Ice isâŚ. An Integral Component of Every cocktail, under the general definition of a cocktail being âan alcoholic beverage which includes: Sugar, Bitters and Water (Ice)â. Whether it is being used to chill a cocktail, mix ingredients together, for dilution and water content or simply just to take up space in a glass â Ice is just as important as the drink itself.
Â Bartending classes teach, about how much Ice a bartender should use in each cocktail being made, both in cocktails with a mixer for example a Whiskey Sour or even something as simple as a Rum and Coke and in âspirit- forwardâ cocktails such as a Negroni or a Manhattan. These applications are concerned with ice in the final product, but what about drinks that are served with no ice?
Question: What does âNeatâ mean?
Answer: NO ICE!!! A drink served neat, would be a shot of liquor that has had no contact with Ice. Itâs gone straight from the bottle to the glass.
So what does âStraight-Upâ mean? Ever had a Cosmopolitan or a Vodka Martini with Ice in it? I doubt it. Now think about thisâŚ..Have you ever seen a bartender shake or stir a drink, then strain the drink into a glass with no ice? This cocktail would be called a âStraight-Upâ cocktail.
So to simplify, both âStraight-Upâ and âNeatâ drinks are served without Ice. The difference is that âStraight-Upâ cocktails have had contact with ice at some point leading up to being served.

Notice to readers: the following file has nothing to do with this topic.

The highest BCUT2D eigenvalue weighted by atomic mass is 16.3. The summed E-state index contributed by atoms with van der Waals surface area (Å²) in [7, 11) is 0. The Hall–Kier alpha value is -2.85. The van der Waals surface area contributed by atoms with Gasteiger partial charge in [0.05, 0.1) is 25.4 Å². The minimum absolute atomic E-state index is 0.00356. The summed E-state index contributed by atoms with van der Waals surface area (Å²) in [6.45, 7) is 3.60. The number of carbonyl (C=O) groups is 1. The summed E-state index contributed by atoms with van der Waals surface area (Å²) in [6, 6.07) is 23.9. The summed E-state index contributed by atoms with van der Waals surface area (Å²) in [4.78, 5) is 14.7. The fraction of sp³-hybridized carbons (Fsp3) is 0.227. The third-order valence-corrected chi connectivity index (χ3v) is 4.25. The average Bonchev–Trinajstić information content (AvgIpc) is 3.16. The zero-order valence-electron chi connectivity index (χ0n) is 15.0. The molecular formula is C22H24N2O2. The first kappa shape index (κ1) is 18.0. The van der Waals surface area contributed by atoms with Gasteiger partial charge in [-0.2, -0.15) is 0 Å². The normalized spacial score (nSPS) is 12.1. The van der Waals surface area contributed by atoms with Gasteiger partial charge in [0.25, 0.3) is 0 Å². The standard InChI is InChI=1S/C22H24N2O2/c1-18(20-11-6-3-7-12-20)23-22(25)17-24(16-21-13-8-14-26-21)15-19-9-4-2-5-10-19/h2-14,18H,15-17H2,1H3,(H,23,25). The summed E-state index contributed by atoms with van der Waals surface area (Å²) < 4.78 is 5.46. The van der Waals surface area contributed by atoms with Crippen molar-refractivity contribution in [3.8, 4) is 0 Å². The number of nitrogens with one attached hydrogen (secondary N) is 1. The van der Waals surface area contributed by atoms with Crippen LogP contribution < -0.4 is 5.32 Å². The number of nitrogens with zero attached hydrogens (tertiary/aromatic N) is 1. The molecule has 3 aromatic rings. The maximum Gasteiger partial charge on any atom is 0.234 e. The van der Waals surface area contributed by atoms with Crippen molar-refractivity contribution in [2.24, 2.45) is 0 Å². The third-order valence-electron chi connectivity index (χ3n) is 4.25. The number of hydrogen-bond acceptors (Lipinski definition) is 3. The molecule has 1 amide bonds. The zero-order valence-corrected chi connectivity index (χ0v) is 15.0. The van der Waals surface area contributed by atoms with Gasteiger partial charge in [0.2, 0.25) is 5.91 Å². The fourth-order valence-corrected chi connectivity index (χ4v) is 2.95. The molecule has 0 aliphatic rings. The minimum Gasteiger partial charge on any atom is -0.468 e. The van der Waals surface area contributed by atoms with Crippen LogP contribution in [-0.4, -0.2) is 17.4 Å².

As mentioned earlier, Ice can be used to take up space in a glass. “Why wouldn’t I just use a smaller glass?” I can hear you all asking. Have you ever had a Mojito served straight-up or in a short glass with no Ice? Crushed Ice is used in the classic Mojito recipe, because not only does it keep the drink ‘Ice” cold, it takes up space in the glass allowing the drink to contain less liquid, but still appear to be a tall, grande, gesture from your favourite bartender.
Egg whites are becoming a commonly used ingredient in a whole range of different libations. Just like pineapple juice, the egg whites will emulsify under heavy shaking or whisking creating a foam. The Ice used in the shaker tin almost acts as a whisk and helps the process of emulsification during shaking, in such cocktails as the Whiskey Sour or the Gin Fizz.
Question: How important is ‘Dilution’?
Answer:Â In many cases, it is very important.
Many cocktail recipes include a shake or a stir, these are for both mixing the drink, making it cold and dilution.
Look out soon for the up-and-coming ‘Build, Shake, Stir’ blog.
Also, take a look at our molecular mixologyÂ program which will give you the lowdown on both liquid Nitrogen and Dry-Ice